Some of the leading military events in France and Flanders, patent to all the world, which grouped themselves about the contest for the French throne, as the central point in the history of Philip's proposed world- empire, have already been indicated.

It was a species of triangular contest--so far as the chief actors were concerned--for that vacant throne. Philip, Mayenne, Henry of Navarre, with all the adroitness which each possessed, were playing for the splendid prize.

Of Philip it is not necessary to speak. The preceding volumes of this work have been written in vain, if the reader has not obtained from irrefragable testimony--the monarch's own especially--a sufficient knowledge of that human fetish before which so much of contemporary humanity grovelled.

The figure of Navarre is also one of the most familiar shapes in history.

As for the Duke of Mayenne, he had been, since the death of his brother the Balafre, ostensible leader of the League, and was playing, not without skill, a triple game.

Firstly, he hoped for the throne for himself.

Secondly, he was assisting the King of Spain to obtain that dignity.

Thirdly, he was manoeuvring in dull, dumb, but not ineffective manner, in favour of Navarre.

So comprehensive and self-contradictory a scheme would seem to indicate an elasticity of principle and a fertility of resource not often vouchsafed to man.

Certainly one of the most pregnant lessons of history is furnished in the development of these cabals, nor is it, in this regard, of great importance whether the issue was to prove them futile or judicious. It is sufficient for us now, that when those vanished days constituted the Present--the vital atmosphere of Christendom--the world's affairs were controlled by those plotters and their subordinates, and it is therefore desirable for us to know what manner of men they were, and how they played their parts.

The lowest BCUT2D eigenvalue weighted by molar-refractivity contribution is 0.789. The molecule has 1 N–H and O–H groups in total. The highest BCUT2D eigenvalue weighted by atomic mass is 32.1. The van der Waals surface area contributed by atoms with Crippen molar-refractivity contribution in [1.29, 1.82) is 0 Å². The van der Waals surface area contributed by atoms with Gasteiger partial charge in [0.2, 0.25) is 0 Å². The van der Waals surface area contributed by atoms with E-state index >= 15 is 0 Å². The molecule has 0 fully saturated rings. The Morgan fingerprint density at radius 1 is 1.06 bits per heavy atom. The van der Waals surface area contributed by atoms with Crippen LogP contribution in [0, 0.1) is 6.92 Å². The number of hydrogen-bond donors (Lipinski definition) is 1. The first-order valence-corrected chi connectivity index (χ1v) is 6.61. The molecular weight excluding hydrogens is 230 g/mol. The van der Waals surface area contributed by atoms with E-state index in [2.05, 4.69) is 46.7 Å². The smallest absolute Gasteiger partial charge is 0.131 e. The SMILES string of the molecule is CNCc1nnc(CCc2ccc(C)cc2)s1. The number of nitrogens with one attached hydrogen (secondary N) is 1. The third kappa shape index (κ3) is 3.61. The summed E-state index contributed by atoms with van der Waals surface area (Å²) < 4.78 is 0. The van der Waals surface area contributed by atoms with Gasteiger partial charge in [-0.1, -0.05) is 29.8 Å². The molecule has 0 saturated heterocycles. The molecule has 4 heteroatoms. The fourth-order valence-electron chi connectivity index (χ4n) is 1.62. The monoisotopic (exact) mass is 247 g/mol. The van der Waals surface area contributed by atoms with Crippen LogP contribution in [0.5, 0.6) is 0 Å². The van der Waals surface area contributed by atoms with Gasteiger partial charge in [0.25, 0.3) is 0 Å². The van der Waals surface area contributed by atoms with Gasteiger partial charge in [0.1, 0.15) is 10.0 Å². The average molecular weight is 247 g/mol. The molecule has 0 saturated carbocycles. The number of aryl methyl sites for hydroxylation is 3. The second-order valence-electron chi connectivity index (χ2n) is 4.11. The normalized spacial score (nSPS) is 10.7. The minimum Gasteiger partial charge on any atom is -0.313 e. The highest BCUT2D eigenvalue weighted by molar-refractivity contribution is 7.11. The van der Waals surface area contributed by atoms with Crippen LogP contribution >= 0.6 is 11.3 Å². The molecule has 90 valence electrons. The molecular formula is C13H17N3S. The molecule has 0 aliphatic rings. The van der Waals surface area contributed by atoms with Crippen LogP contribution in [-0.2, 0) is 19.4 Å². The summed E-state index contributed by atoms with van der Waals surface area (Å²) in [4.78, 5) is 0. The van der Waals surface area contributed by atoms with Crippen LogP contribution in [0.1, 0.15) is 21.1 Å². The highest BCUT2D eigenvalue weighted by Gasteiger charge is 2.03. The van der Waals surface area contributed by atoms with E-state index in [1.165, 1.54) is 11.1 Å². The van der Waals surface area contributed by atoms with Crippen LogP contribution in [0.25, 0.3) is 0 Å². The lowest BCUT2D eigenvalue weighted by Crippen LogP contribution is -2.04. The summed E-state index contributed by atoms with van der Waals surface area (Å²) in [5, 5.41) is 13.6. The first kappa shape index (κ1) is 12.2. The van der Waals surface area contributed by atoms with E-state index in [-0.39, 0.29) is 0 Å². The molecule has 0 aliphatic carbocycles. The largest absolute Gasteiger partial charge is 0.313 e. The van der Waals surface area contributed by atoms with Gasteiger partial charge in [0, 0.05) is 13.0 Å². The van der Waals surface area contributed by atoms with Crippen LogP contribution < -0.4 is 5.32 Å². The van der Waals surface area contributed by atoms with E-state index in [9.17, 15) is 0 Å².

Nor should it ever be forgotten that the leading motive with all was supposed to be religion. It was to maintain the supremacy of the Roman Church, or to vindicate, to a certain extent, liberty of conscience, through the establishment of a heterodox organisation, that all these human beings of various lineage and language throughout Christendom had been cutting each other's throats for a quarter of a century.

Mayenne was not without courage in the field when he found himself there, but it was observed of him that he spent more time at table than the Bearnese in sleep, and that he was so fat as to require the assistance of twelve men to put him in the saddle again whenever he fell from his horse. Yet slow fighter as he was, he was a most nimble intriguer. As for his private character, it was notoriously stained with every vice, nor was there enough of natural intelligence or superior acquirement to atone for his, crapulous; licentious, shameless life. His military efficiency at important emergencies was impaired and his life endangered by vile diseases. He was covetous and greedy beyond what was considered decent even in that cynical age. He received subsidies and alms with both hands from those who distrusted and despised him, but who could not eject him from his advantageous position.

He wished to arrive at the throne of France. As son of Francis of Guise, as brother of the great Balafre, he considered himself entitled to the homage of the fishwomen and the butchers' halls. The constitution of the country in that age making a People impossible, the subtle connection

History of the United Netherlands, 1592-94 - 1/12